The terminal casting 3%} forms a cap which fits over the end of the mandrel and flush against the end of the casting 26. The central extension 31 of the end casting is counterbored at 32 (FIGURES 3 and 4) to receive the extension 34 of the mandrel 24. This'extension 34 is internally threaded to receive the hollow socket-head cap screw 36. The head of the cap screw fits against the shoulder 40 of the counterbore 42 in the extension 31 of the cap and this in effect holds the internal-external screw 26 against the screw of portion 29. The plug 44 screws into the casting 3t) and forms a liquid tight seal with it.

The structure is clearly understood by tracing the flow of liquid down through the center of the screw and back around this central portion to the outlet 18. The inlet 16 is connected with the pipe 48 (FIGURE 3). A nozzle 50 is provided with a hollow extension 52 (FIGURE 3) which fits into the end of the pipe 48 forming a snug fit with it. The central portion 53 makes a slip fit in the counterbore at the end of the hollow in the screw portion 20. The opposite end 54 of the nozzle fits into the end of the mandrel 24 and the hollow through this end 54 coincides with the hollow 56 which extends through the mandrel 24 to the cap screw 36. The hollow 58 of the cap screw is aligned with the hollow 56 of the mandrel. The cooling liquid flows in at 16 through the pipe 48 and then through hollows 56 and 58 and out through the counterbore 60 into the passages 62 and 64 in the end casting 30.

Although in FIGURE 3 it appears that the flight on the screw does not extend to the end of the screw, this is an illusion because FIGURE 3 is merely a section through the screw and doesnt show the extension of the flight as it is shown in FIGURE 2.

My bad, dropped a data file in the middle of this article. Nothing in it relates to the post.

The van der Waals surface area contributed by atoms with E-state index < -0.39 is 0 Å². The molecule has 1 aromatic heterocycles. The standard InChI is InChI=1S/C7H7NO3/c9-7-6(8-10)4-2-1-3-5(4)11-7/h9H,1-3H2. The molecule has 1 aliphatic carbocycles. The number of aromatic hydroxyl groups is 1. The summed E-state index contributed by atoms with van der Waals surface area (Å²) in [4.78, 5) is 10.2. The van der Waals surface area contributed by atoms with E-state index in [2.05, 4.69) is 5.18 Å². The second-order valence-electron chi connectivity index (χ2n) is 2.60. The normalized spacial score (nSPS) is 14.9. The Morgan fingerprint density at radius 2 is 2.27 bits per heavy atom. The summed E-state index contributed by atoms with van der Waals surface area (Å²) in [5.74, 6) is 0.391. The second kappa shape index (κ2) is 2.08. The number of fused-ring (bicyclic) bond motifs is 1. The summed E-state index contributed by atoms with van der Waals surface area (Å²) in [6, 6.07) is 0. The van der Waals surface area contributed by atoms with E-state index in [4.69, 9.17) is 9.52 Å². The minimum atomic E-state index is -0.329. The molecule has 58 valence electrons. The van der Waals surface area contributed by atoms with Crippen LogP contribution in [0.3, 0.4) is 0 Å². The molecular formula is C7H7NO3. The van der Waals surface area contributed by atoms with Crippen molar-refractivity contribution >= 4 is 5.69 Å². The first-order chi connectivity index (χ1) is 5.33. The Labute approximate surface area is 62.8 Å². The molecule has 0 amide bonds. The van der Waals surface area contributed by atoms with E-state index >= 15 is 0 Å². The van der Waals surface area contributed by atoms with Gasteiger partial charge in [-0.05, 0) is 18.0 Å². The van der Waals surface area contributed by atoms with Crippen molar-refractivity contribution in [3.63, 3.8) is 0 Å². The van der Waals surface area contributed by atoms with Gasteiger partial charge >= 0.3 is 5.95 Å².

The openings 62 and 64iin the two flights of the end casting 30 (FIGURES 6 and 7) connect with the openings 66 and 68 in the two flights 70 and 72 of the long casting 26. The cooling liquid circulates through these flights in the hollows provided between the surface of the internal screw and the outer surface of the mandrel. From the inner end of this casting 26 the liquid flows through the openings 76 and 73 in portion 26. These connect with the space 30 around the pipe 48 and the liquid flows thence back to the outlet 18. The inlet 16 and outlet 18 do not rotate with the screw but are stationary.

The casting 26 may be welded to the portion 20 and to the end casting 3% as indicated at 82 and S4. The parts may be brazed together or held together in any other suitable manner. For instance, instead of the weld 82, there may be a gasket which is tightened between the two screw parts by tightening the cap screw 36.

In producing this composite screw, the castings 20 and 30 are advantageously first brought to their final positions with respect to the mandrel and then the threads are machined to the desired final contour.

The entire screw may be of uniform pitch or it may be of variable pitch. The portion 29 may be of uniform pitch and the cast portion 26 may be of variable pitch. It is desirable to have at least the end portion of the extruder screw nearest the die of variable pitch to provide good pressure on the extruded material as it passes through the die.

It is understood that the internal-external screw 26 may be machined instead of cast, but if of a variable pitch a casting will usually be preferred.

FIGURE 10 illustrates a screw of the same overall general structure. The portion 10% is machined from a cylinder and the cast portion 102 fits tightly over the mandrel 164 which extends from the portion 100. The end casting 106 is similar to the casting 30. This figure illustrates a single thread screw of uniform pitch from one end to the other.

The extruder screw of FIGURE 11 is a modification of the screw shown in the earlier drawings. The portion with a solid thread is provided with the registering flange 122 over which one end of the internal-external screw casting 124 fits. The end cap 126 covers the outer end of the opening in the casting 124.